Could a Poor Manager in Your Organisation Be Causing Undue Stress?
We’re much more aware of the effects of stress these days, with more light being shone on the mental and physical impact.
But while we’re aware of the outcomes of this mental strain, do you know what really causes stress in your organisation?
Job responsibilities, interpersonal relationships and pressure to meet targets all have their part to play, but new research from the CIPD shows that managers can be a serious root of this problem.
Let’s delve into the impact that management can really have on your colleagues…
Stress is Still Growing in UK Workplaces
Despite our increased awareness of the issues surrounding workplace stress, it’s still on the rise in the UK. While some companies are bringing in stress-busting initiatives, this isn’t indicative of an overall trend of stress reduction.
The signs that the workforce is stressed are apparent, with issues around presenteeism and leaveism rearing their head in the report. Feeling the need to come to work while ill, working on annual leave and lack of action from organisation heads has created quite the sticky situation for the UK workforce.
62% of respondents in the survey pointed the finger at heavy workloads from poor management as the cause of their stress-related absence. 43% of respondents also reported that management style was a contributor of this kind of leave from work.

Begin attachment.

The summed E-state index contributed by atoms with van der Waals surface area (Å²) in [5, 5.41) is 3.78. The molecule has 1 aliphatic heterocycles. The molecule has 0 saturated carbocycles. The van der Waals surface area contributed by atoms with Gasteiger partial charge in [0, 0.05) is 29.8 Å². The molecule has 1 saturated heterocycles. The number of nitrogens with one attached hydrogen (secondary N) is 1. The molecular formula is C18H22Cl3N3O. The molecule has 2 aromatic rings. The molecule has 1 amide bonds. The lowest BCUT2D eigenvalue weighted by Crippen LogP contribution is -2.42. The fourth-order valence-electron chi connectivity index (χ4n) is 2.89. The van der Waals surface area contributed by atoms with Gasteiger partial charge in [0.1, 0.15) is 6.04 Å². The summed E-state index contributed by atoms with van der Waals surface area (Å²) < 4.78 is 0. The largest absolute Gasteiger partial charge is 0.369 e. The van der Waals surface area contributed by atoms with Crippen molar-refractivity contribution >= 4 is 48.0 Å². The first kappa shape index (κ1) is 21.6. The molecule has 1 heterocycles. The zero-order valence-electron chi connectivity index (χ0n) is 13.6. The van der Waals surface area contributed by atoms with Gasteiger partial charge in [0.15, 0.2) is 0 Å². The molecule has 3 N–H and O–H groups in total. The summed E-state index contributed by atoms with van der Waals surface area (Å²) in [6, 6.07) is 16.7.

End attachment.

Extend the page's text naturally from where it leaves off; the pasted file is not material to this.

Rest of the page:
So, what does that mean for those in the HR function? Well, if you have poor managers they may be costing you sick days and creating undue stress for their staff. Further down the line, this will increase staff turnover, burnout and cause a wide array of negative effects.
The top cause of long-term absence is mental ill health, which contributes to 23% of these kinds of absences. This is followed immediately by stress; this contributes to 20% of long-term absences at work. It’s clear to see that not tackling stress head on and ignoring mental ill health can cost an organisation dearly.
Tackling the Root of the Problem
A lack of awareness and knowledge among managers seems to be the root of this issue. While 50% of respondents in the survey stated that managers have been trained to manage stress, they seemed less than confident when putting this knowledge to use.
Just 18% of professionals reported that managers within their organisation were confident and competent in spotting early warning signs of mental in health. 30% stated that their managers were confident enough to have a sensitive discussion or signpost staff towards expert help. Finally, just 40% of organisations had invested in training managers to support staff through mental health issues.
This shows that even in the minority of organisations providing mental health training, many were not using this training to its full advantage. This may indicate that the training is intensive enough to actually impact the workplace; it may even indicate that this is more of an exercise in ticking a box rather than implementing real change. In either case, it appears that this training isn’t robust enough to equip managers with these tools on a wider scale.
Rachel Suff, Senior Employment Relations Adviser at the CIPD advises: